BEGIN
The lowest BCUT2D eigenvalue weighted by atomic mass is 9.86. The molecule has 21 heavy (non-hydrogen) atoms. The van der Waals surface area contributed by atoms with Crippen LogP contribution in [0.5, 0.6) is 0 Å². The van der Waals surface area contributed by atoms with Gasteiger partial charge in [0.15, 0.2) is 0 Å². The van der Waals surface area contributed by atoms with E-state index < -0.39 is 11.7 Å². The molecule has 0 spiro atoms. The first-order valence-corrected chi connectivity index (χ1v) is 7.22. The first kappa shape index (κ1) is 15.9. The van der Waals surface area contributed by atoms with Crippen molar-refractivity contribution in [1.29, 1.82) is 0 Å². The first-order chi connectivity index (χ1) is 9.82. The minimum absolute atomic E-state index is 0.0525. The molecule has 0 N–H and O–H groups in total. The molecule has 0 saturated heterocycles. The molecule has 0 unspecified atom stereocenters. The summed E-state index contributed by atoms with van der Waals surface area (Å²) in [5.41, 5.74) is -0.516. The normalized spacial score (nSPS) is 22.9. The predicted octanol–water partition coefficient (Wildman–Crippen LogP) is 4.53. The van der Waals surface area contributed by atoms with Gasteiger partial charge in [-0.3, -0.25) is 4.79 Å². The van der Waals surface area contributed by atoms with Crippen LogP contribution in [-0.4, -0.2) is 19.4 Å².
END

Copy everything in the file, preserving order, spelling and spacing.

The lowest BCUT2D eigenvalue weighted by atomic mass is 9.86. The molecule has 21 heavy (non-hydrogen) atoms. The van der Waals surface area contributed by atoms with Crippen LogP contribution in [0.5, 0.6) is 0 Å². The van der Waals surface area contributed by atoms with Gasteiger partial charge in [0.15, 0.2) is 0 Å². The van der Waals surface area contributed by atoms with E-state index < -0.39 is 11.7 Å². The molecule has 0 spiro atoms. The first-order valence-corrected chi connectivity index (χ1v) is 7.22. The first kappa shape index (κ1) is 15.9. The van der Waals surface area contributed by atoms with Crippen molar-refractivity contribution in [1.29, 1.82) is 0 Å². The first-order chi connectivity index (χ1) is 9.82. The minimum absolute atomic E-state index is 0.0525. The molecule has 0 N–H and O–H groups in total. The molecule has 0 saturated heterocycles. The molecule has 0 unspecified atom stereocenters. The summed E-state index contributed by atoms with van der Waals surface area (Å²) in [5.41, 5.74) is -0.516. The normalized spacial score (nSPS) is 22.9. The predicted octanol–water partition coefficient (Wildman–Crippen LogP) is 4.53. The van der Waals surface area contributed by atoms with Gasteiger partial charge in [-0.3, -0.25) is 4.79 Å². The van der Waals surface area contributed by atoms with Crippen LogP contribution in [-0.4, -0.2) is 19.4 Å².